Related: 
Crowning blow: Pageants hit by lockdowns
‘Pandemic powwows’ try to get back to normal

"A majority of our clients have experienced significant COVID-related issues," James wrote. "While nothing can replace the value of a face-to-face meeting, we’ve done our best to approximate networking and training in a virtual world."

And though most attendees for RES 2021 have elected to join in-person, organizers are working hard to make the virtual experience enjoyable.

"While virtual attendance means that you might miss out on the networking opportunities or visiting with trade show exhibitors directly, you’ll still be able to attend sessions, listen to speakers, and watch the general session," James said.

More details about attending virtually will be released soon, but for now James encourages in-person attendees to wear masks, social distance, take the vaccine and watch their safety video.

UNITY comes together

While some large gatherings are splitting between in-person and virtual, UNITY decided to celebrate the largest Native youth conference (and its big 45th birthday year) in-person. 

The national organization, United National Indian Tribal Youth, held its mid-year conference virtually late April and has its annual conference slated for the beginning of July in Dallas, Texas. 

COVID precautions will be put in place, such as reduction of attendees by more than 50 percent of the venue capacity and no on-site registration.   

(Newscast: 'UNITY is magical')

On Indian Country Today's newscast, executive director Mary Kim Titla, San Carlos Apache, talked about the organization's history and the Native youth they helped since its founding in 1976 in Southwestern Oklahoma, and hopes for the future. 

Celebration for next year

Celebration, a four-day dance-and-cultural event billed as the largest gathering of Alaska Natives in southeast Alaska, will return next year as an in-person event after widespread immunizations in the nation’s largest state, organizers said Thursday.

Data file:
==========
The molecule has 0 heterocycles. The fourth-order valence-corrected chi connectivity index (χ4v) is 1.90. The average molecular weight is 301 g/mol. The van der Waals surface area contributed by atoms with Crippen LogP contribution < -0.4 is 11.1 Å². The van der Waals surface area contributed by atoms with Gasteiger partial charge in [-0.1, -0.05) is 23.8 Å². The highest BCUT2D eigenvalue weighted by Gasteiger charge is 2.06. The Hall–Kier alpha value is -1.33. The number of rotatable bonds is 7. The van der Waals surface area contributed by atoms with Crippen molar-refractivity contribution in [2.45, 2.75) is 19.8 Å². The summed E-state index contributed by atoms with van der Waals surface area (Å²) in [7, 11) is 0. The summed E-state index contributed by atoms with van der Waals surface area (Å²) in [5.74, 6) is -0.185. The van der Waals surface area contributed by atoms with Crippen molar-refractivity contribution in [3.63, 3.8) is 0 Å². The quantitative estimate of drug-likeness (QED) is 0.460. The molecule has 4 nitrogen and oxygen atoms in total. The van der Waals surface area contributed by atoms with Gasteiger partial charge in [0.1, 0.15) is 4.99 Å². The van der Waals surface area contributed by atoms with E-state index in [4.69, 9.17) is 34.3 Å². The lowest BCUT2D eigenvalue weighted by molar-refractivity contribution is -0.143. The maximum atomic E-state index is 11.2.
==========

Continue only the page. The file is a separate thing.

Sealaska Heritage Institute said the event celebrating Tlingit, Haida and Tsimshian cultures will be held in Juneau from June 8-11, 2022.

The institute’s board of directors decided to return to an in-person event after the release of coronavirus vaccines, widespread immunizations and the confidence of the staff that life will be back to normal next year, said Rosita Worl, the institute’s president.

The biennial event was held virtually in 2020. Another event planned for this year was scrapped in January.

“We cancelled the in-person event because we had to protect our people. We look forward to reuniting in 2022 and celebrating our cultural survival,” Worl said in a statement. “We survived this pandemic. We are still here.”

The theme for the event will be “Celebrating 10,000 Years of Cultural Survival.”

The event, first held in 1982, draws thousands of people to Alaska’s capital city, including 2,000 dancers. Many of those attending dress in the traditional regalia of clans from throughout southeast Alaska and the Pacific Northwest.

Associated events include a Native fashion show, a juried art show, art market, Native food contests, lectures and a parade through downtown Juneau.

Indian Country Today - bridge logo

The Associated Press contributed to this report.